The latest news and advice from our recruitment experts.
After a well-rested break, I’m sure many of you are eagerly waiting in anticipation to hear back about that looming job interview date. This nail biting period is terrifying yet exhilarating to your every nous. You’ve finally had the call with a confirmed date of the interview. Dressed in your best outfit, clean shoes, best scent you turn up with plenty of time to spare. Sure, you have sweaty palms and a few nervous butterflies in your tummy – but that’s surely a good thing, right?! You grab that polystyrene cup, fill it with cold water from the cooler and return to your seat sipping it slowly. When someone appears at the door and calls your name, you rise slowly and surely, ready to head confidently into the interview that will make or break your dreams…
See, here’s the thing. It was the interview of your dreams so you prepared thoroughly, so how come you feel the least bit satisfied with the outcome?
But alas – dream job interview or not, if you have left with that sinking gut feeling that you have completely bombed out in your interview then you most probably have. If you feel it, then the interviewing panel will be feeling it too. That feeling of self-doubt can creep in as soon as you’ve walked out the door.
So what went wrong and how can we learn from it so you can ace the next interview?
As soon as the interview is over, put pen to paper and write down exactly where you could see improvements. It may sound a little like ‘dear diary’ but this process will help to identify what you feel may have gone wrong. Putting your thoughts down on paper immediately after the interview will give it the most validity because what you are recording are the raw emotions and clear cut, true thoughts. Flesh it out the best you can, so in a few days when you revisit the document, you can reflect on why these things might have happened. Because, let’s be honest. There will be another job interview.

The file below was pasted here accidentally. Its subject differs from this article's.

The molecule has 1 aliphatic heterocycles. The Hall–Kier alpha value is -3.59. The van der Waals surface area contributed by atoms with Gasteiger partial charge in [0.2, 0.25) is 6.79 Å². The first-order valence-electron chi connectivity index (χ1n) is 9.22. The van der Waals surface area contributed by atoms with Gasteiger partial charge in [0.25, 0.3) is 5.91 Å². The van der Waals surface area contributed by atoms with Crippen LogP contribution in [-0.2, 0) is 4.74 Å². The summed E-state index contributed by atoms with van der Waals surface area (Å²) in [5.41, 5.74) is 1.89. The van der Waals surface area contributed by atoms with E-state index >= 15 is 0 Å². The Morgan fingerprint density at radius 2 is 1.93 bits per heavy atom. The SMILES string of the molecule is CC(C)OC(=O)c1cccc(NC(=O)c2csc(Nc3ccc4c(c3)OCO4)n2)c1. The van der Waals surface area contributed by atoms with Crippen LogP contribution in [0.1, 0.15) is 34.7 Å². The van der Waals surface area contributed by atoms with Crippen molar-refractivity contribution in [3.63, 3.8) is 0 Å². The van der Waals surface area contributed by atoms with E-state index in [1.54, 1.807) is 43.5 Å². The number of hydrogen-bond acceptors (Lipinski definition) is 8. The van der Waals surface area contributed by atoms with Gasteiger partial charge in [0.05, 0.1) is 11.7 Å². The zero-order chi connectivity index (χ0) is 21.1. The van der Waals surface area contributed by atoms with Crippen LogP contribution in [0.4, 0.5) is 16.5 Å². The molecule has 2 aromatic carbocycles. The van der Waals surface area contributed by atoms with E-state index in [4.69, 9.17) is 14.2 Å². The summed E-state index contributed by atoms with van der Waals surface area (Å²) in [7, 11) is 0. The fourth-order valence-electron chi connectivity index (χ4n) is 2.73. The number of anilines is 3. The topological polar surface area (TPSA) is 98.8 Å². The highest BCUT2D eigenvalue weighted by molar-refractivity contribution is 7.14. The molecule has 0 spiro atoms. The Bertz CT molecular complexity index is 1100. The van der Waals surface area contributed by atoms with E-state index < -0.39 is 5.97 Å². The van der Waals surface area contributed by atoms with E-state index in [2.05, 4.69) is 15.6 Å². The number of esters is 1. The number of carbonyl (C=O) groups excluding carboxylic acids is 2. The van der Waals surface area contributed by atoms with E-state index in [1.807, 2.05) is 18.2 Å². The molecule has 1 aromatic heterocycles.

Dr. Katharine Brooks, executive director of the office of personal and career development at Wake Forest University and author of You Majored in What? Mapping Your Path from Chaos to Career, says that the first thing she asks her students to do is identify what went well. “It’s important to discover what went well first so that you’re able to look at the negative aspects with a less defeated attitude. I then ask what one thing they would change.” If you have a bad feeling about the way things panned out, identify exactly what went wrong.
Beating yourself up will not do any good; reflect, identify and move on.
Discuss with a peer, mentor or partner why you think it went badly and see what plan of action you can detail. The more feedback you can get from others, the easier it will be to identify where your strengths and weaknesses are, so going forward these can be implemented in your strategy for your next interview.
Sounds daunting but for you to gain optimal results and learn from you mistakes, at the conclusion of the interview endeavor to get the interviewers’ contact information. Make contact with them in a few days thanking them for the opportunity to meet with them.
If you have made contact and haven’t heard back in over a week, make contact with the interviewer again. If feedback is received, it is important to identify this as constructive feedback - do not become defensive or respond with negative comments, receive with an open mind and in a professional manner. You never know, there may be a future job offer within their business that you may be more suited for?
Please note, some businesses will not be as forthcoming and reluctant to provide this information, but if they do make sure you pursue it!
And most importantly, don’t give up! Keep looking for that dream job and don’t let a bad interview cloud your vision about future employment opportunities. Take the experience as a learning opportunity, spending time reflecting on what happened and make changes for future job interviews.
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